In the best hospitals, engagement with patients and their families is much more than fashion or correctness: They are members of the team. Even at the NHS Nightingale, where patients were unconscious on arrival and for much of their stay (in contrast to Boston Hope), the Compassionate Care team worked with relatives to change patterns of care substantially. This team, made up of clinicians and chaplains, was charged with ensuring that ventilated patients were treated with dignity at all times and that care was responsive to families’ needs and preferences. It found ways to bring relatives, in full personal protective equipment (PPE), onto the ward toward the end of life, and when this wasn’t possible, a video-call via a tablet provided connection to a loved one.
9. Look after your people. Frontline staff have borne the brunt of the pandemic; they have been taking greater personal risk to care for their patients than in more normal times and have been suffering the consequences. For too long we have taken staff professionalism and commitment for granted, and even before the acute crisis evidence pointed to increasing burnout. Reducing the burden of work at the bedside and protecting the physical, mental, and spiritual safety of staff has become a pressing senior leader priority. All staff at NHS Nightingale were debriefed as they came out of the hot zone at the end of their shift and offered immediate counseling and access to subsequent psychological support. The Compassionate Care team, representing multiple faiths, also offered spiritual support to staff.
10. Be there. Finally, all the leadership behaviors we observed and associate with managing a coherent response to the uncertainty of the pandemic are predicated on one key leader behavior: being there. Senior leader visibility and availability is an essential precursor to all of the above.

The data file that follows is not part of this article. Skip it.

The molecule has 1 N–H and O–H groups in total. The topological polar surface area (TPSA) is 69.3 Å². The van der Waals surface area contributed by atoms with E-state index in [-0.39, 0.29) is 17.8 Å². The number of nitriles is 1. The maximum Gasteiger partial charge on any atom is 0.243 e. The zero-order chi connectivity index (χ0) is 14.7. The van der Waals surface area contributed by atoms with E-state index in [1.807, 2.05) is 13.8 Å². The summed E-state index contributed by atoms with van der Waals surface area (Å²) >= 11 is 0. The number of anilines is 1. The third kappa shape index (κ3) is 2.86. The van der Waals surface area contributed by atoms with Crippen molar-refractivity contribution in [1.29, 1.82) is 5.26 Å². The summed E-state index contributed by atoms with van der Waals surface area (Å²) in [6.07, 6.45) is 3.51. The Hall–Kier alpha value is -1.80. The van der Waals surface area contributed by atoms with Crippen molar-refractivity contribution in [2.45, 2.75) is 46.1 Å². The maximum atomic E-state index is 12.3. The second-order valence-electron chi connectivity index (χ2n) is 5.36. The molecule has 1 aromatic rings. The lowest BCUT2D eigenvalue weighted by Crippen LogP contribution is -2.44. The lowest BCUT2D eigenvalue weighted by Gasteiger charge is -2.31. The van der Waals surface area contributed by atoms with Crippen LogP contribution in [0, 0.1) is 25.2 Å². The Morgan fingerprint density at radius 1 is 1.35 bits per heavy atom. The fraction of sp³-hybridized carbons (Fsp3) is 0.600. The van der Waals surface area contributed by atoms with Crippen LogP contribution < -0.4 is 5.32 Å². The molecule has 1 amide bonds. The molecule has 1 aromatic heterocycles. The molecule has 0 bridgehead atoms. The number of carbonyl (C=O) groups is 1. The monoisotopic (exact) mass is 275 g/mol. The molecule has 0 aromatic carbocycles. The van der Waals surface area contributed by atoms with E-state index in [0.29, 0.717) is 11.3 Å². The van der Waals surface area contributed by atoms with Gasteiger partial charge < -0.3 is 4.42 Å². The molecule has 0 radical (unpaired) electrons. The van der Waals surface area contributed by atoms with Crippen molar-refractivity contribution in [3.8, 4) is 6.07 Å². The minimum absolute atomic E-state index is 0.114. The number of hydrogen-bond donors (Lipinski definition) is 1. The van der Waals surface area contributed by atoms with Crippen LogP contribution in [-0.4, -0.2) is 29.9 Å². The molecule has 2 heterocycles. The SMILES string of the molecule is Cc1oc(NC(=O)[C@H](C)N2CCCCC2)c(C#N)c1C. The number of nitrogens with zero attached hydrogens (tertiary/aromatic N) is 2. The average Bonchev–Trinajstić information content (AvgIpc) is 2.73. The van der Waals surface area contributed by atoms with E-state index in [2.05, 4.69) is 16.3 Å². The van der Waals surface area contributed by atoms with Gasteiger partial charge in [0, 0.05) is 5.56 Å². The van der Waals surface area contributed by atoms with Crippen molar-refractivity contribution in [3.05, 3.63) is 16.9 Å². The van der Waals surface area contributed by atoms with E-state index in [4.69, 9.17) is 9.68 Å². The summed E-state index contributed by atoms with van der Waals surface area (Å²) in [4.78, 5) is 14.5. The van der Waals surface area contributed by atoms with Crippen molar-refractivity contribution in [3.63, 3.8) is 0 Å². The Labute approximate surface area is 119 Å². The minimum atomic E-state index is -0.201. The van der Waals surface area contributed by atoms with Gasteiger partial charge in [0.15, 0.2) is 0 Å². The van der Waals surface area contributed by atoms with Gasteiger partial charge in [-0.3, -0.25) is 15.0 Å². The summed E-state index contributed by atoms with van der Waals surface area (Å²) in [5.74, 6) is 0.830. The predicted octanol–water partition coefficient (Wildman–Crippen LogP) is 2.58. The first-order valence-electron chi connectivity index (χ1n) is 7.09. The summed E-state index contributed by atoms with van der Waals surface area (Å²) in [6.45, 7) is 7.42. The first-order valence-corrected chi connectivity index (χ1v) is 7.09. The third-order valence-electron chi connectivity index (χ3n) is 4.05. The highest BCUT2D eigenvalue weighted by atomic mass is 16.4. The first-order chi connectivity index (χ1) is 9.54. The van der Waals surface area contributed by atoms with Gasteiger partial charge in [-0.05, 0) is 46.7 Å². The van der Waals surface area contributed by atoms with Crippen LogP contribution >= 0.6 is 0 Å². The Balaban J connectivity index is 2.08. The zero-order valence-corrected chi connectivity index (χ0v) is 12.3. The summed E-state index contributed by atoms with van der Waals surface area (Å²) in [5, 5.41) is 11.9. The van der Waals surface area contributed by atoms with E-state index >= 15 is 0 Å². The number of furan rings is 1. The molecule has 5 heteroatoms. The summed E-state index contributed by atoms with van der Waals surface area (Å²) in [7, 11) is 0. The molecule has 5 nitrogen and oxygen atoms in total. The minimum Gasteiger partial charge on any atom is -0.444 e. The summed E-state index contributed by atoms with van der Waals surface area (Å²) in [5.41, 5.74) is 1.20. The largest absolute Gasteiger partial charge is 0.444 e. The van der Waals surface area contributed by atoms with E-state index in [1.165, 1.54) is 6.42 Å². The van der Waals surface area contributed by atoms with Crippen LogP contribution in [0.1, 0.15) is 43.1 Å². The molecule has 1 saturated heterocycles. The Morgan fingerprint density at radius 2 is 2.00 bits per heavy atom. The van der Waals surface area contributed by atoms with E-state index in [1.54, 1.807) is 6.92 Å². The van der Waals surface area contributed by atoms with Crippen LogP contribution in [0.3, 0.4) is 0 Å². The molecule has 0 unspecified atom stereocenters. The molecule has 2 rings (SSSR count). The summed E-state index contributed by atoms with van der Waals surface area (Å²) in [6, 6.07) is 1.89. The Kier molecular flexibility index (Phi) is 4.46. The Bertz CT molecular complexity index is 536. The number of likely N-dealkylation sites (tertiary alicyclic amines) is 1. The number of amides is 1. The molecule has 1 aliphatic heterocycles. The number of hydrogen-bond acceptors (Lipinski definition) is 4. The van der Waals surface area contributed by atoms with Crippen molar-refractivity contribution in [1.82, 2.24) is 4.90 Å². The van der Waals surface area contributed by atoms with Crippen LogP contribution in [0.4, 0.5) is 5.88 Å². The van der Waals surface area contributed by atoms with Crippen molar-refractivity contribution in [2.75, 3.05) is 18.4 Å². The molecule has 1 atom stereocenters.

The layout of the Nightingale and the Hope in the relatively contained physical spaces of convention centers made it easy for leaders to be visible and present. In other surroundings, this requires deliberate effort: It is not enough to say, “My door is always open.” Senior leaders must work to maximize their visibility and accessibility in work areas and be available to coach the staff to whom they have given authority. The Nightingale’s senior leaders abandoned their offices and worked in the main team room where they were easily interrupted: Neither personal assistant nor physical distance limited access.
The Covid-19 pandemic is far from over and the longstanding weaknesses in health systems that it has exposed remain. It is already clear that there will be no returning to business as usual. The world has moved on and new structures and approaches are unlikely to be dismantled, even in a future with Covid under control. More importantly, uncertainty, instability, and system fragility persist, and new and unexpected problems continue to arise. The leadership approach we describe above, honed during the most difficult and uncertain days in two field hospitals, remains applicable.
Although leaders are under constant pressure to manage health care as a routine production process in a stable environment, uncertainty and a need to learn are ever present. Arguably, the conventional leadership and management approaches the field hospital leaders replaced were never really up to the tasks of reliably adopting and implementing best practice innovations and learning and adjusting dynamically.
Leadership under uncertainty as practiced at both Boston Hope and NHS Nightingale London was not so much having a plan and giving orders as focusing on the target and clearing the way for others by creating conditions that enabled them to push back the frontier of our ignorance. Rather than allow ourselves to slip back into more traditional leadership styles, these behaviors should become a permanent part of each senior leader’s armamentarium across settings in more usual times.
This content was originally published here.